In experiments comparing the stress response of GF and SPF, a decrease in the brain derived neurotrophic factor (BDNF) was reported (Sudo et al., 2004). BDNF is a key neurotrophin involved in neuronal growth and survival, which regulates the growth and differentiation of new neurons and synapses; it is involved in the regulation of multiple aspects of cognitive and emotional behaviors (Zola et al., 2000). BDNF is involved in the regulation of appetite and control of energy metabolism (Rothman et al., 2012). There was also a decreased expression of the N-methyl-d-aspartate (NMDA) receptor subunit 2a (NR2a) in the cortex and hippocampus of GF animals compared to SPF controls (Sudo et al., 2004). More recently, Neufeld et al. (2011) reported, in contrary, an up-regulation of the BDNF expression in the dentate gyrus of the hippocampus of GF animals. The researchers found also a decrease in the NR2B subunit of the NMDA receptor in the amygdala of GF animals.
In obesity, which is often characterized by impaired hippocampal synaptic plasticity and cognitive abilities such as learning and memory, significant decreases in NR2A and NR2B subunit expressions have been observed in the hippocampus of obese animals and their expressions seem to significantly increase in the obese rats following 60% calorie restriction (Yilmaz et al., 2011).
Modulation of Microbiota and Brain Reprogramming
The response to stress stimuli observed in the GF mice is partially reversed by re-colonization with fecal matter from SPF animals and fully restored by mono-association with Bacillus infantis in a time dependent manner (Sudo et al., 2004).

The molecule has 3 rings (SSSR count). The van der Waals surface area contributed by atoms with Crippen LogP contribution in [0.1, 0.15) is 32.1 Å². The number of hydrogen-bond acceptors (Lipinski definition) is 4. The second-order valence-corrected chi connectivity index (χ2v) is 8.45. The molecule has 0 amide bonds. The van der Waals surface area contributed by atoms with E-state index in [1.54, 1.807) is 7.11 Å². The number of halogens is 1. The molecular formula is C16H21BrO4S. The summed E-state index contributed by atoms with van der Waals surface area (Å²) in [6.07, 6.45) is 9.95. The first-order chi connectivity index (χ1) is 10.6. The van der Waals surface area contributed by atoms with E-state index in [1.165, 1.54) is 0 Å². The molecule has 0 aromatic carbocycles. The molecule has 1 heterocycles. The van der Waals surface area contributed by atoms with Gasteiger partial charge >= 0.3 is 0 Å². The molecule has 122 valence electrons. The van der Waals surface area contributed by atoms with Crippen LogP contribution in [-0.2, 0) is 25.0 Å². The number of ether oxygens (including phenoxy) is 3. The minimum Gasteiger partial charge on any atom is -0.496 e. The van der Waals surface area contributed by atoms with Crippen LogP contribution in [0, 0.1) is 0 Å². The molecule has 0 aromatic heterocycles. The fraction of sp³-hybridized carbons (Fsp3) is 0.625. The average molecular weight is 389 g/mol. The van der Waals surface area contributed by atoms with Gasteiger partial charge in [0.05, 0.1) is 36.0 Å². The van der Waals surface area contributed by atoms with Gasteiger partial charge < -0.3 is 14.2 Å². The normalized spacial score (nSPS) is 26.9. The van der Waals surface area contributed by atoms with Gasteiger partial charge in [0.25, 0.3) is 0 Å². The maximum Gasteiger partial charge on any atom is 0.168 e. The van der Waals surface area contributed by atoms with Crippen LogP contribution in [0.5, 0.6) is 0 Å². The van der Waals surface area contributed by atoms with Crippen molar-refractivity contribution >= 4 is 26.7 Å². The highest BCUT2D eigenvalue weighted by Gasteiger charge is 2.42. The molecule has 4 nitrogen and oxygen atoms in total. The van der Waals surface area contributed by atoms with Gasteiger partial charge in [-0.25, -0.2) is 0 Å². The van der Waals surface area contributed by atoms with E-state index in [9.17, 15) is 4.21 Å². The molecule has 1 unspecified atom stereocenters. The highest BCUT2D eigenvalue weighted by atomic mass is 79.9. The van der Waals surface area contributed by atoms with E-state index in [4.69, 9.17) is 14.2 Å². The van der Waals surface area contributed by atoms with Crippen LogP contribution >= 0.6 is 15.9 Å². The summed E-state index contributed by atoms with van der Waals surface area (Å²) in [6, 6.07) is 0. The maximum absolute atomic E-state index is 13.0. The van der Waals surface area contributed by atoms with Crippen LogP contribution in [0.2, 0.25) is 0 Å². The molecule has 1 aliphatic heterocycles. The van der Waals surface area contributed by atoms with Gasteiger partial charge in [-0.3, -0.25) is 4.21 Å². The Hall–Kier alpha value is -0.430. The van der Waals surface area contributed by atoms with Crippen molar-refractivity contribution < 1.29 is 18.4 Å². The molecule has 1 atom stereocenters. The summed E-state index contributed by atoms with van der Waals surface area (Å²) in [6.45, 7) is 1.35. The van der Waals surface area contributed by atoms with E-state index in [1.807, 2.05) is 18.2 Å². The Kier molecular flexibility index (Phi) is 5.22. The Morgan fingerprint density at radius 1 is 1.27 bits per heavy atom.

Studies investigating the effect of administration of probiotics (i.e., live microorganisms which when administered in adequate amounts confer a health benefit on the host) support a role for the microbiota in anxiety-like behaviors but with divergent effects depending on the strain.
For example, administration of Lactobacillus helveticus R0052 and Bacillus longum R0175 taken in combination, induced anxiety-like activity in rats (Messaoudi et al., 2011), while chronic treatment with Lactobacillus rhamnous (JB-1) over 28 days produced animals with lower levels of stress induced corticosterone release and reduced depressive behaviors in the forced swim test in addition to a less anxious phenotype in the elevated plus maze. Animals treated by L. rhamnosus also showed alterations of gamma-aminobutyric acid (GABA)B1b mRNA in the brain with increased expression in the hippocampus, amygdala, and locus coeruleus as reduced GABAAα2 mRNA expression in prefrontal cortex and amygdala and increased GABAAα2 in the hippocampus. Interestingly, the authors demonstrated that vagotomized mice did not display the neurochemical and behavioral effects caused by the L. rhamnosus, thus implicating the vagus nerve in the direct communication between the bacteria and the brain (Bravo et al., 2011). As to commonalities between pathogenesis of behavioral disorders and obesity, there are two remarks. The increased expression of GABAAα2 gene in the brainstem, hippocampus, and amygdala is described in the Prader–Willi syndrome, a form of genetic obesity, characterized by compulsive food seeking behaviors (Scoles et al., 2011). As to the nerve vague, it plays a pivotal role in the gut-brain axis control of food intake (Sam et al., 2012). However, the anti-anxiety effect of the L. rhamnosus (Lr JB-1) via the vagus nerve and the central GABA system observed in healthy mice by Bravo et al. (2011), confirmed previous results by Bercik et al. (2011) who, however, observed that this effect is independent of the vagus nerve.